On Tuesday, Arizona Republicans and Democrats will be permitted to vote for their respective party’s presidential nominees, but independent voters will be barred from participating in the closed election.
State elections officials and Arizona Republican and Democratic party executives had thought — perhaps “hoped” would be a better word — thousands of independent voters would re-register into one of the major parties to participate in the presidential preference election, but that largely failed to happen. Only 1 percent of the state’s independent voters made the change in time to vote.
Both Republican and Democratic voters will have to search long ballots to find their choices.
The ballots each will feature 24 presidential candidates, but only four Republicans and two Democrats are considered viable.
On the Republican side, the lineup of candidates running legitimate national campaigns consists of Arizona Sen. John McCain, former Massachusetts Gov. Mitt Romney, former Arkansas Gov. Mike Huckabee and Texas Rep. Ron Paul.
The other 20 names on the GOP ballot feature former national candidates who have since dropped out of the race such as former New York Mayor Rudy Giuliani plus a cluster of political pranksters such as Michael P. Shaw of Glendale and Jack Shepard of Rome, Italy, who completed a simple two-page document to get their names on the ballot.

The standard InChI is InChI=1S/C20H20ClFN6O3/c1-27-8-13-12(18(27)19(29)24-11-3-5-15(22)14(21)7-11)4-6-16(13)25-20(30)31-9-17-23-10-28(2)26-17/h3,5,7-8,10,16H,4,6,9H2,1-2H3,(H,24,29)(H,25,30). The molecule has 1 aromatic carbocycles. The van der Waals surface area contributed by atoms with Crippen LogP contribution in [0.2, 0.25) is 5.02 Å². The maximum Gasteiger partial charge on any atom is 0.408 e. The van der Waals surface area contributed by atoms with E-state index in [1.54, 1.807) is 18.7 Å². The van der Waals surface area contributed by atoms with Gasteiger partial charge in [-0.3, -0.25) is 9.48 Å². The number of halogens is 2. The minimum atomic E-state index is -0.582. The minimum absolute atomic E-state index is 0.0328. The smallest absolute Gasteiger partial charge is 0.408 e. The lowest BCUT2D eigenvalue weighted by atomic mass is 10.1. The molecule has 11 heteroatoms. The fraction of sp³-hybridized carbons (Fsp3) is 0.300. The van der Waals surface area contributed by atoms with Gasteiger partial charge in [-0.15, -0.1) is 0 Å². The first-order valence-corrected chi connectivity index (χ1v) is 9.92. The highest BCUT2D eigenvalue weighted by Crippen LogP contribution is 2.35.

Orders of names for the party ballots were drawn by lot by Secretary of State Jan Brewer on Dec. 18.
Romney is in the GOP’s third spot; Paul, eighth; Huckabee, 11th; and McCain, 12th.
On the Democratic side, the bona fide contenders are Illinois Sen. Barack Obama, listed fifth, and New York Sen. Hillary Rodham Clinton, 16th.
The Democratic ballot is just as crowded with never-really-were candidates.
Both Republicans and Democrats have spent considerable time campaigning in Arizona, one of more than 20 states coast to coast conducting nominating elections or caucuses on Super Tuesday.
Then-viable Republican candidates largely stumped in Arizona last year, when some polls showed McCain could be vulnerable, but the Republican contenders have since appeared to concede the state to the man who has solidified his position as the GOP front-runner in recent weeks.
A statewide Rocky Mountain Poll conducted between Jan. 20 and Jan. 24 had McCain ahead of Romney among Republican voters by 13 percentage points.
Meanwhile, the Democratic race has grown more intense in Arizona as Clinton and Obama have traded wins in early-primary states. Clinton, Obama and their spouses have campaigned in Arizona in recent weeks.
The Rocky Mountain Poll showed Clinton ahead of Obama by 6 percentage points, within the survey’s margin of error of 6.5 percentage points.